Brazil tum­bles into re­ces­sion, GDP falls 1.9% in 2nd quar­ter


Brazil has slipped into re­ces­sion, the gov­ern­ment said Fri­day, deep­en­ing the gloom in the world’s sev­enth largest econ­omy al­ready bat­tered by fall­ing com­mod­ity prices, po­lit­i­cal cri­sis and a cor­rup­tion scan­dal.

In the sec­ond quar­ter of this year, gross do­mes­tic prod­uct fell 1.9 per­cent, ac­cord­ing to of­fi­cial fig­ures.

GDP had al­ready been down 0.7 per­cent in the first quar­ter, the gov­ern­ment sta­tis­tics agency IBGE said, re­vis­ing that fig­ure down fur­ther from the ear­lier es­ti­mate of mi­nus 0.2 per­cent.

Year-on-year, the sec­ond quar­ter growth was down 2.6 per­cent.

Brazil is now in its big­gest con­trac­tion for six years and with the 2015 slump forecast to ex­tend in milder form through 2016, econ­o­mists be­lieve the coun­try is headed for the long­est re­ces­sion since 1931.

Brazil’s econ­omy has been tail­ing off for four years, ever since the end of a boom fu­eled by com­mod­ity ex­ports, prin­ci­pally to China. Fall­ing prices for oil and other com­modi­ties have punched huge holes in the bud­get.

Adding to the eco­nomic malaise is a grow­ing po­lit­i­cal cri­sis in which Pres­i­dent Dilma Rouss­eff faces calls for her im­peach­ment and dis­con­tent — even among many of her own sup­port­ers — over at­tempts to push through aus­ter­ity mea­sures.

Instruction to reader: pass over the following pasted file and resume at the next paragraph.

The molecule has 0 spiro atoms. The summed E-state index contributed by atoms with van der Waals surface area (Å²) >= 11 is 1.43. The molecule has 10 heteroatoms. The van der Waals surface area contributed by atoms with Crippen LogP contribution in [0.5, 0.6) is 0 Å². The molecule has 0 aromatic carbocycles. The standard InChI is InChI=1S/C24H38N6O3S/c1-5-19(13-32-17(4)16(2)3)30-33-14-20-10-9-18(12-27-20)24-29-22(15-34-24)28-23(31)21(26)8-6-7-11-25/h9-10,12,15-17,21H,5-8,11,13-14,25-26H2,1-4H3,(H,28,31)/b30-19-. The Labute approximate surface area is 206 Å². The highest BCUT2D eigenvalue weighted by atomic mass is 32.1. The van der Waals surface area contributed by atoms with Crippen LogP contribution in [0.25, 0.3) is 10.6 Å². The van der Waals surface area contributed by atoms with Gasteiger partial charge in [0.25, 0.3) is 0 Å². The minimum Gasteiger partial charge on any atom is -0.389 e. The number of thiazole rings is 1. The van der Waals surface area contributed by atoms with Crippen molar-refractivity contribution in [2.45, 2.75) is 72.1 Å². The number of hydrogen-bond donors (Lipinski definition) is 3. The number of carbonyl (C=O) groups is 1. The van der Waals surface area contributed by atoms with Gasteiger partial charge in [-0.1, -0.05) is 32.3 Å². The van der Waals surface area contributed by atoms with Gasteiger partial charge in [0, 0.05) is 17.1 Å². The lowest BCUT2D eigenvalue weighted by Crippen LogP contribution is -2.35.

Rouss­eff dis­missed talk of a grow­ing fi­nan­cial cri­sis.

“Brazil is a strong coun­try that will grow, will over­come the dif­fi­cul­ties, which are mo­men­tary,” said the pres­i­dent dur­ing a speech to in­au­gu­rate a public hous­ing com­plex in the north­east.

She added: “We have con­quered many things. We will not al­low the coun­try to go back­wards.”

A huge cor­rup­tion in­ves­ti­ga­tion named Op­er­a­tion Car Wash has re­vealed a bribes-and-em­bez­zle­ment scheme re­volv­ing around state oil gi­ant Petro­bras and in­volv­ing politi­cians and se­nior ex­ec­u­tives.

Rouss­eff’s Work­ers’ Party has also been dragged into the scan­dal, fu­el­ing po­lit­i­cal in­sta­bil­ity.

“The GDP points to what Brazil has been ex­pe­ri­enc­ing re­cently: a strong re­ces­sion, a pretty tur­bu­lent po­lit­i­cal sit­u­a­tion, with in­fla­tion ris­ing, with rates ris­ing,” said Alex Agos­tini, chief economist at Austin Rat­ing.

“This has im­pacted on the con­fi­dence of in­vestors, or busi­nesses and con­sumers.”

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